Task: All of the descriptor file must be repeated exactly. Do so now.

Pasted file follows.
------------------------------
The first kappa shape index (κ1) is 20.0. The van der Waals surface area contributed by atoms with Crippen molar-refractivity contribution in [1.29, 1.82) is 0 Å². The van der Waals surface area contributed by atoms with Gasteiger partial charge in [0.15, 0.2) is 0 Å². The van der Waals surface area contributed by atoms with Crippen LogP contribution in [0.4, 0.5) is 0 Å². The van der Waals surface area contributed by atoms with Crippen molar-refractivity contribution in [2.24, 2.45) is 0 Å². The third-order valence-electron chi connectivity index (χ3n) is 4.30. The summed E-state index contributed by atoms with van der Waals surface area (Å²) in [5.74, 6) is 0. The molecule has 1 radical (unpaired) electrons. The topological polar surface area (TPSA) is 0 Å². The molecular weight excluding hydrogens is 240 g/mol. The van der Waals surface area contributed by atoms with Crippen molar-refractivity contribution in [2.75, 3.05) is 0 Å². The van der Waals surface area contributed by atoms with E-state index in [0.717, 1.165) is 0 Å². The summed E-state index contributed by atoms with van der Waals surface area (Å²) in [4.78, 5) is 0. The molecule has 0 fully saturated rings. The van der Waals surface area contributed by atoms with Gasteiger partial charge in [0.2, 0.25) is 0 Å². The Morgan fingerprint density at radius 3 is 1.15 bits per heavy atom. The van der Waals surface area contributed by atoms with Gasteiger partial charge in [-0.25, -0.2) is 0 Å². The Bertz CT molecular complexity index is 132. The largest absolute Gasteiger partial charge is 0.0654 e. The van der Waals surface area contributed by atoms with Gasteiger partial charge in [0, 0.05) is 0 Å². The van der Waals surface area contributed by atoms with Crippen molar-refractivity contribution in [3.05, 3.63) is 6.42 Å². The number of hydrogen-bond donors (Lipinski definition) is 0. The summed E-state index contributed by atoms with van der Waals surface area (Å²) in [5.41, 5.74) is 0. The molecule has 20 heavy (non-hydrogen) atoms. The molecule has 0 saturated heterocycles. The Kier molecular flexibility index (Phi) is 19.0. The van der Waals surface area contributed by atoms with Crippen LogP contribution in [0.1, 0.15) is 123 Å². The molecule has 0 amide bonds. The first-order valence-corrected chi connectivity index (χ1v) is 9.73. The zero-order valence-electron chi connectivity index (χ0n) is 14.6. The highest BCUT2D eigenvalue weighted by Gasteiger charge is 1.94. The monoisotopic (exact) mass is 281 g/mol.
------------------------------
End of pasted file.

The first kappa shape index (κ1) is 20.0. The van der Waals surface area contributed by atoms with Crippen molar-refractivity contribution in [1.29, 1.82) is 0 Å². The van der Waals surface area contributed by atoms with Gasteiger partial charge in [0.15, 0.2) is 0 Å². The van der Waals surface area contributed by atoms with Crippen LogP contribution in [0.4, 0.5) is 0 Å². The van der Waals surface area contributed by atoms with Crippen molar-refractivity contribution in [2.24, 2.45) is 0 Å². The third-order valence-electron chi connectivity index (χ3n) is 4.30. The summed E-state index contributed by atoms with van der Waals surface area (Å²) in [5.74, 6) is 0. The molecule has 1 radical (unpaired) electrons. The topological polar surface area (TPSA) is 0 Å². The molecular weight excluding hydrogens is 240 g/mol. The van der Waals surface area contributed by atoms with Crippen molar-refractivity contribution in [2.75, 3.05) is 0 Å². The van der Waals surface area contributed by atoms with E-state index in [0.717, 1.165) is 0 Å². The summed E-state index contributed by atoms with van der Waals surface area (Å²) in [4.78, 5) is 0. The molecule has 0 fully saturated rings. The van der Waals surface area contributed by atoms with Gasteiger partial charge in [0.2, 0.25) is 0 Å². The Morgan fingerprint density at radius 3 is 1.15 bits per heavy atom. The van der Waals surface area contributed by atoms with Gasteiger partial charge in [-0.25, -0.2) is 0 Å². The Bertz CT molecular complexity index is 132. The largest absolute Gasteiger partial charge is 0.0654 e. The van der Waals surface area contributed by atoms with Gasteiger partial charge in [0, 0.05) is 0 Å². The van der Waals surface area contributed by atoms with Crippen molar-refractivity contribution in [3.05, 3.63) is 6.42 Å². The number of hydrogen-bond donors (Lipinski definition) is 0. The summed E-state index contributed by atoms with van der Waals surface area (Å²) in [5.41, 5.74) is 0. The molecule has 20 heavy (non-hydrogen) atoms. The molecule has 0 saturated heterocycles. The Kier molecular flexibility index (Phi) is 19.0. The van der Waals surface area contributed by atoms with Crippen LogP contribution in [0.1, 0.15) is 123 Å². The molecule has 0 amide bonds. The first-order valence-corrected chi connectivity index (χ1v) is 9.73. The zero-order valence-electron chi connectivity index (χ0n) is 14.6. The highest BCUT2D eigenvalue weighted by Gasteiger charge is 1.94. The monoisotopic (exact) mass is 281 g/mol.